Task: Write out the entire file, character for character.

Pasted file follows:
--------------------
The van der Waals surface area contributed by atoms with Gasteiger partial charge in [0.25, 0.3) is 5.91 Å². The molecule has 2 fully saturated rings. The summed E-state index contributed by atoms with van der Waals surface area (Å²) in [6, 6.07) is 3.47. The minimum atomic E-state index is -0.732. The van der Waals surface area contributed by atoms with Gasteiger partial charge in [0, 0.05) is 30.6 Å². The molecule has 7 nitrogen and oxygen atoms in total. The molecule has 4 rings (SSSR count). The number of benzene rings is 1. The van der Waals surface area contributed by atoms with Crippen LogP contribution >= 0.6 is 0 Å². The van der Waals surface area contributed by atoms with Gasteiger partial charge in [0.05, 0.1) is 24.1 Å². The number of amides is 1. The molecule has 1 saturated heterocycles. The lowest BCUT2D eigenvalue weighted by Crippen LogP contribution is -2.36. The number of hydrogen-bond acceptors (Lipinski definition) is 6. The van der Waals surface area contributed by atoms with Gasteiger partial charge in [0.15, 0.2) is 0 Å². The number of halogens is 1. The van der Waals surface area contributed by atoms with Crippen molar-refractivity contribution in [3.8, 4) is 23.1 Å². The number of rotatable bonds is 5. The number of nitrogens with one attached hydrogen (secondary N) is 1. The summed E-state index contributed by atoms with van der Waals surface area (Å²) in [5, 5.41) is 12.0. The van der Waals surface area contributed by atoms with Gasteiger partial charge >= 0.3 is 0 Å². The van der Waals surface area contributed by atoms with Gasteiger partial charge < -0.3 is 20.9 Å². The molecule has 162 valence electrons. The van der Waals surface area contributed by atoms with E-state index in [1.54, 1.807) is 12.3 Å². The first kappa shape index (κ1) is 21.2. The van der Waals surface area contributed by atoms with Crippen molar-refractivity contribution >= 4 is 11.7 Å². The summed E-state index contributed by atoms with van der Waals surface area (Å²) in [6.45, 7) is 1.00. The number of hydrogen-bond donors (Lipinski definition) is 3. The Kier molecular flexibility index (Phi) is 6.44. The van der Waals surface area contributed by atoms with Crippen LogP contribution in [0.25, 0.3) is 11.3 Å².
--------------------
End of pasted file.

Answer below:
The van der Waals surface area contributed by atoms with Gasteiger partial charge in [0.25, 0.3) is 5.91 Å². The molecule has 2 fully saturated rings. The summed E-state index contributed by atoms with van der Waals surface area (Å²) in [6, 6.07) is 3.47. The minimum atomic E-state index is -0.732. The van der Waals surface area contributed by atoms with Gasteiger partial charge in [0, 0.05) is 30.6 Å². The molecule has 7 nitrogen and oxygen atoms in total. The molecule has 4 rings (SSSR count). The number of benzene rings is 1. The van der Waals surface area contributed by atoms with Crippen LogP contribution >= 0.6 is 0 Å². The van der Waals surface area contributed by atoms with Gasteiger partial charge in [0.05, 0.1) is 24.1 Å². The number of amides is 1. The molecule has 1 saturated heterocycles. The lowest BCUT2D eigenvalue weighted by Crippen LogP contribution is -2.36. The number of hydrogen-bond acceptors (Lipinski definition) is 6. The van der Waals surface area contributed by atoms with Gasteiger partial charge in [0.15, 0.2) is 0 Å². The number of halogens is 1. The van der Waals surface area contributed by atoms with Crippen molar-refractivity contribution in [3.8, 4) is 23.1 Å². The number of rotatable bonds is 5. The number of nitrogens with one attached hydrogen (secondary N) is 1. The summed E-state index contributed by atoms with van der Waals surface area (Å²) in [5, 5.41) is 12.0. The van der Waals surface area contributed by atoms with Gasteiger partial charge >= 0.3 is 0 Å². The van der Waals surface area contributed by atoms with Gasteiger partial charge < -0.3 is 20.9 Å². The molecule has 162 valence electrons. The van der Waals surface area contributed by atoms with E-state index in [1.54, 1.807) is 12.3 Å². The first kappa shape index (κ1) is 21.2. The van der Waals surface area contributed by atoms with Crippen molar-refractivity contribution >= 4 is 11.7 Å². The summed E-state index contributed by atoms with van der Waals surface area (Å²) in [6.45, 7) is 1.00. The number of hydrogen-bond donors (Lipinski definition) is 3. The Kier molecular flexibility index (Phi) is 6.44. The van der Waals surface area contributed by atoms with Crippen LogP contribution in [0.25, 0.3) is 11.3 Å².